By Rich McKay ATLANTA (Reuters) - An American doctor stricken with the deadly Ebola virus while in Liberia and brought to the United States for treatment in a special isolation ward is improving, the top U.S. health official said on Sunday. Dr Kent Brantly was able to walk, with help, from an ambulance after he was flown on Saturday to Atlanta, where he is being treated by infectious disease specialists at Emory University Hospital. "It's encouraging that he seems to be improving - that's really important - and we're hoping he'll continue to improve," said Dr. Tom Frieden, director of the U.S. Centers for Disease Control and Prevention (CDC) in Atlanta. Frieden told CBS's "Face the Nation" it was too soon to predict whether Brantly would survive, and a hospital spokesman said Emory did not expect to provide any updates on the doctor's condition on Sunday.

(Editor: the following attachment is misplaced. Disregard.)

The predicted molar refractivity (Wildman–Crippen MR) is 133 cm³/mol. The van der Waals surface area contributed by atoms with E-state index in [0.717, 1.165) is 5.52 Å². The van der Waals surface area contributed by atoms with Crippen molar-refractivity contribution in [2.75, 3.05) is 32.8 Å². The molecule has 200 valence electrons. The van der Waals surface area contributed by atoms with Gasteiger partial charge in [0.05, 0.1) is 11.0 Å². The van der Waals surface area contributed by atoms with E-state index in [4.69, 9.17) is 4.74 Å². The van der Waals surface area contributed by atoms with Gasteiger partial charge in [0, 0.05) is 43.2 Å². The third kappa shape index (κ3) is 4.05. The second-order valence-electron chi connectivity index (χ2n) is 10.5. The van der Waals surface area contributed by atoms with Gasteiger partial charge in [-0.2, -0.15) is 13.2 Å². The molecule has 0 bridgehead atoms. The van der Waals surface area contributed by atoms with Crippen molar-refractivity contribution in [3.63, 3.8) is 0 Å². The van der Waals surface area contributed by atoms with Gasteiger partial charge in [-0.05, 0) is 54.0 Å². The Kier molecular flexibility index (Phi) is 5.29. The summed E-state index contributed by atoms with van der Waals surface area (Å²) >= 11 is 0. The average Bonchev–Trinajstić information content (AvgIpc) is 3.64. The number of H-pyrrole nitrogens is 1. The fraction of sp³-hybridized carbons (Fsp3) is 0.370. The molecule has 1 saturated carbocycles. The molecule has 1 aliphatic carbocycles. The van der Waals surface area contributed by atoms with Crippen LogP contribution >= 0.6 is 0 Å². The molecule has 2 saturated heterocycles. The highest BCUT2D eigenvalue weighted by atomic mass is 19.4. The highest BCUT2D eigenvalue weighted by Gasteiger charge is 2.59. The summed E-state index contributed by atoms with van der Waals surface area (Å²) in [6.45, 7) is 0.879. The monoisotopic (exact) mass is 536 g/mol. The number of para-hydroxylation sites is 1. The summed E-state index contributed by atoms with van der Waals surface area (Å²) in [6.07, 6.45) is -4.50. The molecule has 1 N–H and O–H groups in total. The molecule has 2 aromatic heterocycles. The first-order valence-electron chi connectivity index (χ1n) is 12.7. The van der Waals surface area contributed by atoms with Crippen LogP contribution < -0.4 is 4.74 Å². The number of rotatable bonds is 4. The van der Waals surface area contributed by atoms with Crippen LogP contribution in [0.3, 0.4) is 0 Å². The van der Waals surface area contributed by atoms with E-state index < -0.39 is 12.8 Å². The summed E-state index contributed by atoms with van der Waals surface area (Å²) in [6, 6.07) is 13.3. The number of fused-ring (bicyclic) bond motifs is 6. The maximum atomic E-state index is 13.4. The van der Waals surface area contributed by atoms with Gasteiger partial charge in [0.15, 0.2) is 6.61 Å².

By George Tanber TOLEDO Ohio (Reuters) - Health authorities tested water for toxins in Toledo, Ohio, on Sunday as some 400,000 people remained without safe drinking water for a second day following the discovery of high toxin levels from algae on Lake Erie. Toledo Mayor D. Michael Collins said some sampling showed decreased toxin levels but results from further tests would not be known until later in the day. The city is waiting on water samples being analyzed at Environmental Protection Agency labs in Cincinnati. About 500,000 people get water from the contaminated source but about 100,000 residents of some communities have backup water supply systems, said city of Toledo spokeswoman Lisa Ward.